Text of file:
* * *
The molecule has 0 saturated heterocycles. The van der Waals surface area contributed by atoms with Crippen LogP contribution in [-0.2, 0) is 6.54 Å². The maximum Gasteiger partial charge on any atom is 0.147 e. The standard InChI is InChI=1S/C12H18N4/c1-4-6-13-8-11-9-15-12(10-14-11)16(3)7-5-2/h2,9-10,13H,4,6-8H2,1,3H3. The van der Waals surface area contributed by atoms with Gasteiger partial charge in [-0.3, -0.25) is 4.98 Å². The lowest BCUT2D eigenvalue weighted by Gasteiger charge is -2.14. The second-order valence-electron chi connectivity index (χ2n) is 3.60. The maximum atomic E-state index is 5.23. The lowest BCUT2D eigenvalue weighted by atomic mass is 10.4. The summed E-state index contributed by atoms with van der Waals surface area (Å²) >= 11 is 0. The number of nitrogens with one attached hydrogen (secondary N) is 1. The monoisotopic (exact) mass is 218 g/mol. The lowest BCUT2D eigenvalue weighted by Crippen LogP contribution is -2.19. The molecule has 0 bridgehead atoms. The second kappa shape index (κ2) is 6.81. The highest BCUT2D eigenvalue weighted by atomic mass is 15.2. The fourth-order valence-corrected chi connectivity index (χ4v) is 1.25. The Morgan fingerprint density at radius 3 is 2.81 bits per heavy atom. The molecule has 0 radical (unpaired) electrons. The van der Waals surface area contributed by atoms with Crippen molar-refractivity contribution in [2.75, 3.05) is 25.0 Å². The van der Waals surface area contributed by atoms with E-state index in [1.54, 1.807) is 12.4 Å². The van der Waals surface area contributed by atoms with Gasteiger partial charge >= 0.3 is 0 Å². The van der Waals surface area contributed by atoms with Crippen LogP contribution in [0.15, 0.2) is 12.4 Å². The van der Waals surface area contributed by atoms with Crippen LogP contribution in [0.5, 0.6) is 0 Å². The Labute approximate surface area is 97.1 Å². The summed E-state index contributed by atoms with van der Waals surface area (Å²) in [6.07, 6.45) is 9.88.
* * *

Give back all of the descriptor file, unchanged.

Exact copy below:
The molecule has 0 saturated heterocycles. The van der Waals surface area contributed by atoms with Crippen LogP contribution in [-0.2, 0) is 6.54 Å². The maximum Gasteiger partial charge on any atom is 0.147 e. The standard InChI is InChI=1S/C12H18N4/c1-4-6-13-8-11-9-15-12(10-14-11)16(3)7-5-2/h2,9-10,13H,4,6-8H2,1,3H3. The van der Waals surface area contributed by atoms with Gasteiger partial charge in [-0.3, -0.25) is 4.98 Å². The lowest BCUT2D eigenvalue weighted by Gasteiger charge is -2.14. The second-order valence-electron chi connectivity index (χ2n) is 3.60. The maximum atomic E-state index is 5.23. The lowest BCUT2D eigenvalue weighted by atomic mass is 10.4. The summed E-state index contributed by atoms with van der Waals surface area (Å²) >= 11 is 0. The number of nitrogens with one attached hydrogen (secondary N) is 1. The monoisotopic (exact) mass is 218 g/mol. The lowest BCUT2D eigenvalue weighted by Crippen LogP contribution is -2.19. The molecule has 0 bridgehead atoms. The second kappa shape index (κ2) is 6.81. The highest BCUT2D eigenvalue weighted by atomic mass is 15.2. The fourth-order valence-corrected chi connectivity index (χ4v) is 1.25. The Morgan fingerprint density at radius 3 is 2.81 bits per heavy atom. The molecule has 0 radical (unpaired) electrons. The van der Waals surface area contributed by atoms with Crippen molar-refractivity contribution in [2.75, 3.05) is 25.0 Å². The van der Waals surface area contributed by atoms with E-state index in [1.54, 1.807) is 12.4 Å². The van der Waals surface area contributed by atoms with Gasteiger partial charge >= 0.3 is 0 Å². The van der Waals surface area contributed by atoms with Crippen LogP contribution in [0.15, 0.2) is 12.4 Å². The van der Waals surface area contributed by atoms with Crippen LogP contribution in [0.5, 0.6) is 0 Å². The Labute approximate surface area is 97.1 Å². The summed E-state index contributed by atoms with van der Waals surface area (Å²) in [6.07, 6.45) is 9.88.